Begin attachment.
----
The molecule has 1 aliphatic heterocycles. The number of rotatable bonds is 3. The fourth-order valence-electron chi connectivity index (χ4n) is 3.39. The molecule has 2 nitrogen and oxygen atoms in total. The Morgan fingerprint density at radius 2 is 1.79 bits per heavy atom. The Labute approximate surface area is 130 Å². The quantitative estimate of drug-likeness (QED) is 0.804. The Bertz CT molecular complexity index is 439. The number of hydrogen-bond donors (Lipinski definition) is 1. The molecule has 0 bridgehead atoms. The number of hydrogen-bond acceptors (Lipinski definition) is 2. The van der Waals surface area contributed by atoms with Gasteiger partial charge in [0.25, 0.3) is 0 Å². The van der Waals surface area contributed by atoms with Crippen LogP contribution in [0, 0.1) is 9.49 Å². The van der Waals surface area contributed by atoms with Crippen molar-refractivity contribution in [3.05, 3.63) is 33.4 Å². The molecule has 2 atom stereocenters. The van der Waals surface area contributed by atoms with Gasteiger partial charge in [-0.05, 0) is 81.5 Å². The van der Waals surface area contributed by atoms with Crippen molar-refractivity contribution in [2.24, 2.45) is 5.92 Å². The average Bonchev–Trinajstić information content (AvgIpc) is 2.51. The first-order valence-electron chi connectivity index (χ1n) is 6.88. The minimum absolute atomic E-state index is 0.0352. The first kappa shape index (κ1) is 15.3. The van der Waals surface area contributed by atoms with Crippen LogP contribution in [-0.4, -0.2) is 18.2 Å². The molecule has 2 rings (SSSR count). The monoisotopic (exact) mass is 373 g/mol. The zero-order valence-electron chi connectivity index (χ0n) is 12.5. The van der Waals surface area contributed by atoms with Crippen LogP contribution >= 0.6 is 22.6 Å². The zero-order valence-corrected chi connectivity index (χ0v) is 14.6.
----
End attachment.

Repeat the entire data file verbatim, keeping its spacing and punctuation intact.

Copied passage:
The molecule has 1 aliphatic heterocycles. The number of rotatable bonds is 3. The fourth-order valence-electron chi connectivity index (χ4n) is 3.39. The molecule has 2 nitrogen and oxygen atoms in total. The Morgan fingerprint density at radius 2 is 1.79 bits per heavy atom. The Labute approximate surface area is 130 Å². The quantitative estimate of drug-likeness (QED) is 0.804. The Bertz CT molecular complexity index is 439. The number of hydrogen-bond donors (Lipinski definition) is 1. The molecule has 0 bridgehead atoms. The number of hydrogen-bond acceptors (Lipinski definition) is 2. The van der Waals surface area contributed by atoms with Gasteiger partial charge in [0.25, 0.3) is 0 Å². The van der Waals surface area contributed by atoms with Crippen LogP contribution in [0, 0.1) is 9.49 Å². The van der Waals surface area contributed by atoms with Crippen molar-refractivity contribution in [3.05, 3.63) is 33.4 Å². The molecule has 2 atom stereocenters. The van der Waals surface area contributed by atoms with Gasteiger partial charge in [-0.05, 0) is 81.5 Å². The van der Waals surface area contributed by atoms with Crippen molar-refractivity contribution in [2.24, 2.45) is 5.92 Å². The average Bonchev–Trinajstić information content (AvgIpc) is 2.51. The first-order valence-electron chi connectivity index (χ1n) is 6.88. The minimum absolute atomic E-state index is 0.0352. The first kappa shape index (κ1) is 15.3. The van der Waals surface area contributed by atoms with Crippen LogP contribution in [-0.4, -0.2) is 18.2 Å². The molecule has 2 rings (SSSR count). The monoisotopic (exact) mass is 373 g/mol. The zero-order valence-electron chi connectivity index (χ0n) is 12.5. The van der Waals surface area contributed by atoms with Crippen LogP contribution >= 0.6 is 22.6 Å². The zero-order valence-corrected chi connectivity index (χ0v) is 14.6.